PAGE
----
The logbook statement says that the aircraft should be maintained in accordance with Casa Schedule 5. Schedule 5 gives a detailed description of the planned inspections, but not calendar times or limitations.

 

I have established that the engine in question has a remarkably high 2400hr TBO and only has a few hundred hours on it. It was overhauled 11 years ago. It has been regularly maintained and used and 25hr oil changes done. I have heard the 'on condition' rule but cannot find any reference to it... Please help. I

 

I am considering buying the aeroplane. Maintenance history looks good, blow-bys all good and I am sure that the motor will be ok 'on condition', but I would like to understand the calendar life/on condition rule.

 

 

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AD/ENG/4 specifies engine on condition criteria, which will apply once calendar time is reached.

 

Also worth noting that in CASA's view even when maintaining to Sched 5, manufacturers time limits are still expected to be allowed for. For example many Cessna owners had argued that SID's inspections were not required as their aircraft was being maintained per Sched 5, but CASA issued an AWB earlier this year which clearly said that the extra manufacturers maintenance requirements could not be ignored.

 

All this is a long way of saying you will find various time limits for maintenance and parts replacement requnrelenting within the manufacturers maintenance schedule.

 

 

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Guest Maj Millard

On conditions requirements include but are not limited to ; suitable compression figures within manufacturers range, good oil pressure, only normal trace metal in oil filter cut, no major oil leaks. Then you need a LAME willing to sign the engine out. (IE: put his arse on the line) There could also be some additional operational limitations with a TX engine as to where the aircraft may or may not fly, and the requirement for additional oil and filter changes.......I have previously done pre- purchase inspections on otherwise perfect aircraft with a 10 airframe, but recommended against the sale because of a TX engine.....At most you would probabily be looking at 200 hours of operation in the on- condition state, before looking at a rebuild or new engine.......Maj....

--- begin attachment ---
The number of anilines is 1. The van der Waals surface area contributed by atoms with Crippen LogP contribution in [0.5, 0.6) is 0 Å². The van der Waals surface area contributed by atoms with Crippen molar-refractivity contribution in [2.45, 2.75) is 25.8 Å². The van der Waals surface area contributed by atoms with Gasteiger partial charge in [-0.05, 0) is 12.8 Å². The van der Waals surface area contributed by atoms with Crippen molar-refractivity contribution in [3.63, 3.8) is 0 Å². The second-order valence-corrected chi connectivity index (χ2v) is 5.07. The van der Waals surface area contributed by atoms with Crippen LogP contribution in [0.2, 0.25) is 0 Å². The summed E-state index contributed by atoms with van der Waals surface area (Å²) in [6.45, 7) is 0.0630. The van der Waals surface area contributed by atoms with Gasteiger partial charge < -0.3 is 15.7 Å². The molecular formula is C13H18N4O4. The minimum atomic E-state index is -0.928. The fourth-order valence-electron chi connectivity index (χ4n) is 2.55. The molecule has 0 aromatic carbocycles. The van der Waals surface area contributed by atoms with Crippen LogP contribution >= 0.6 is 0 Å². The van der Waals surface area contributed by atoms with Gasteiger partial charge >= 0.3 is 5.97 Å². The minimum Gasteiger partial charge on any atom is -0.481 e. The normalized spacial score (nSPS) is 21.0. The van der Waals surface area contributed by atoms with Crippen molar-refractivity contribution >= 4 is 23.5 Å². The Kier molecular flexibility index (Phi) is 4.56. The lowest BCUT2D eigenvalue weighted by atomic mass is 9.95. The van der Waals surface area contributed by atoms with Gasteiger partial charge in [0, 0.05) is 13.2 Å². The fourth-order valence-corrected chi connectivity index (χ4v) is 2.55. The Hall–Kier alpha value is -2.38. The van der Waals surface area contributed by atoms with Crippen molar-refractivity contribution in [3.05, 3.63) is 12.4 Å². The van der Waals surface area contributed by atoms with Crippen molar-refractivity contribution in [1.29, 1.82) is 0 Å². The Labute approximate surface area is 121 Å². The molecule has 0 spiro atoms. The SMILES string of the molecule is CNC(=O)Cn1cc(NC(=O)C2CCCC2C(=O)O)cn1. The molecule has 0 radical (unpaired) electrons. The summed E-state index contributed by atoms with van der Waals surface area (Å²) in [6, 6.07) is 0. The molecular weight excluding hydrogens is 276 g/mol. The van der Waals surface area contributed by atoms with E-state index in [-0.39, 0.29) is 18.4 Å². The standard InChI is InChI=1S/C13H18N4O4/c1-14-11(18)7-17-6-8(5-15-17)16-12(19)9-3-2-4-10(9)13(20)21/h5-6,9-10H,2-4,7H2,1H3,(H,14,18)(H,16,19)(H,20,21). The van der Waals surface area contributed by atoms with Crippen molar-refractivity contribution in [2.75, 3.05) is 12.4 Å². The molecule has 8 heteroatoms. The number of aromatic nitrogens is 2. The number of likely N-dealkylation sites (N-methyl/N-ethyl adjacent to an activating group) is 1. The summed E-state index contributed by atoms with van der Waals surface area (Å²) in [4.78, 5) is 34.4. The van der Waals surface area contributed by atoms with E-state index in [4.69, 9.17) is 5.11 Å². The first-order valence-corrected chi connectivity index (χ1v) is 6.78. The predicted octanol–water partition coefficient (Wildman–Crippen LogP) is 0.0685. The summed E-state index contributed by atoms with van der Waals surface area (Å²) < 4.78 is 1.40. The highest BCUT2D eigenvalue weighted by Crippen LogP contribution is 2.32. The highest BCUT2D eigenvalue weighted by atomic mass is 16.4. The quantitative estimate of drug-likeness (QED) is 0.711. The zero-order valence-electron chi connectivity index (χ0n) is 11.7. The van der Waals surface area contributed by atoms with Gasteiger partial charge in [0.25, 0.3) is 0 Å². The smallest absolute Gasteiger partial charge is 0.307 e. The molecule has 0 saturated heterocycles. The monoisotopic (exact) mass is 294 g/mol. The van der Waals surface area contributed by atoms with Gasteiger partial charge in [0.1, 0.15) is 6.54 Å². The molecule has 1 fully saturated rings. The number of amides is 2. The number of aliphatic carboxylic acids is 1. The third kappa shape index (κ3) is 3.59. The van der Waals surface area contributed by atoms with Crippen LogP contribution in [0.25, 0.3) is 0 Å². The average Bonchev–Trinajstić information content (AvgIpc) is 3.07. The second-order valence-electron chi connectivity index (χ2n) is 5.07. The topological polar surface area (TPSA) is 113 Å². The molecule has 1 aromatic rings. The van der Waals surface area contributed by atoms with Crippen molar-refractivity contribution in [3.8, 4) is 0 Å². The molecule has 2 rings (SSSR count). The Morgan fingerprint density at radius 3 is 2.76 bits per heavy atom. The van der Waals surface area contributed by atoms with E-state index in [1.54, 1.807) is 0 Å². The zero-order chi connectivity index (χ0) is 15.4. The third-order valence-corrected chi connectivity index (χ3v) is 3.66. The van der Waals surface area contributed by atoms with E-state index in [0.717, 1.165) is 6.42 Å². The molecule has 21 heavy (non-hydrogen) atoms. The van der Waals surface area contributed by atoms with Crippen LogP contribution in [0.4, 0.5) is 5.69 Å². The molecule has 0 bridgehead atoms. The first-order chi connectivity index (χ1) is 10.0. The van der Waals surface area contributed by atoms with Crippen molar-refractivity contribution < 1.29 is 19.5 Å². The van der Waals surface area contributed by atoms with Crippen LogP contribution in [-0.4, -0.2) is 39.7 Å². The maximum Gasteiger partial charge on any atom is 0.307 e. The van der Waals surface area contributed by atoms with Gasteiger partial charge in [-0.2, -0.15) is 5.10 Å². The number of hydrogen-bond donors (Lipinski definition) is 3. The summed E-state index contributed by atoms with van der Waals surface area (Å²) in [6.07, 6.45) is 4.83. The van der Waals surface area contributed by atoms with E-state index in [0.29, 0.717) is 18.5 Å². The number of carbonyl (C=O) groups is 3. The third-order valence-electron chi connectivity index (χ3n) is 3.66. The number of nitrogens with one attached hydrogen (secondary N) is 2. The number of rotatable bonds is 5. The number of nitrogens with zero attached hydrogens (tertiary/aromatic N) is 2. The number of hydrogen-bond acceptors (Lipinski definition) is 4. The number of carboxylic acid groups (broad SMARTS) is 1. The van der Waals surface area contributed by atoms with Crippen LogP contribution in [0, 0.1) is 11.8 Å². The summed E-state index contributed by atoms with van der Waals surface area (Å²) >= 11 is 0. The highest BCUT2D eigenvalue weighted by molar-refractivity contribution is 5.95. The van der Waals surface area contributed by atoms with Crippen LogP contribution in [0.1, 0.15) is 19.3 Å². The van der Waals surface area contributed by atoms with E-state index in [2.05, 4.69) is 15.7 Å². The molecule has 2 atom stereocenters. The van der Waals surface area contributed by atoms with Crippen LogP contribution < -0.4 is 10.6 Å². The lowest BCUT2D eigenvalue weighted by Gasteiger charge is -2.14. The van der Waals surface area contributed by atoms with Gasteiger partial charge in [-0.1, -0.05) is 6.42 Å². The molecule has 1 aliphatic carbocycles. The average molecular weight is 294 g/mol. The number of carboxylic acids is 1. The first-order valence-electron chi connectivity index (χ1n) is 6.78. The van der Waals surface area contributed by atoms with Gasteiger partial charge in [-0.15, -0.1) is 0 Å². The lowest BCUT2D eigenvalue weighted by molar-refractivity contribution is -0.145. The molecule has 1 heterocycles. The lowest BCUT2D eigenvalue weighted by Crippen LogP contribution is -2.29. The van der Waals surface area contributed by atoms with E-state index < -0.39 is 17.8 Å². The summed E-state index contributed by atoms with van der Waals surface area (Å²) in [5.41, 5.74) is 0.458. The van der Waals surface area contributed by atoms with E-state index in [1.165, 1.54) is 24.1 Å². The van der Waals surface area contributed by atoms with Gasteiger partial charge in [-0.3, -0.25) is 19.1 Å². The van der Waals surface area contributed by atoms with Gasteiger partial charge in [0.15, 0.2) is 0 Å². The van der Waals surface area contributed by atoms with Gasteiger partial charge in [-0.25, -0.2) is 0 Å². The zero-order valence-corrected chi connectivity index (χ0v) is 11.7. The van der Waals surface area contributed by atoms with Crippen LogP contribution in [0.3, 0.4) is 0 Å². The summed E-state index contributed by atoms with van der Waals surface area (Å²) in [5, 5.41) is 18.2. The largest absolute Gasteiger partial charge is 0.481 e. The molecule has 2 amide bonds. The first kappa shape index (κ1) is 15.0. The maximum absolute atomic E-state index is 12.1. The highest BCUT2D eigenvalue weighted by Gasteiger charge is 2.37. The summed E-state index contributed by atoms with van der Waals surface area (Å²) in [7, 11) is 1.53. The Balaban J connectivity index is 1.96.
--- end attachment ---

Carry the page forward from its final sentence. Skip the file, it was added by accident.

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So the way I now understand it (very simplified) is that the engine needs to be overhauled at TBO or calendar life for commercial ops, but for private ops can continue to operate provided a LAME signs that the motor is OK?

 

 

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As others say AD/Eng-4 gives what must be complied with. Ad's from CASA also must be complied with, but you can run on condition, way past TBO legally for private flying. I have just bought Mike Busch's book, "Manifesto" It makes interesting reading and he has run his C310 twin engines way over the TBO hours. Have a look at www.savvyaviator.com. He pushes the view that too much maintenance is counter productive and can even prove it.

 

 

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Two things to watch out for in an "on condition" engine, especially if it's over the recommended calendar time:

 

(1) Corrosion inside the front end of the crankshaft, where fixed-pitch propellers are used. The only way to check this is to remove the welsh plug from the centre of the propeller flange, and take a good look inside. Got your LAME to do that and to replace the plug with a new one afterwards.

 

(2) With small Lycomings - look for oil getting into the starter motor. If the starter is covered with black oil, the centre crankcase joint on the engine is starting to "work". That's a sure sign it's time to overhaul.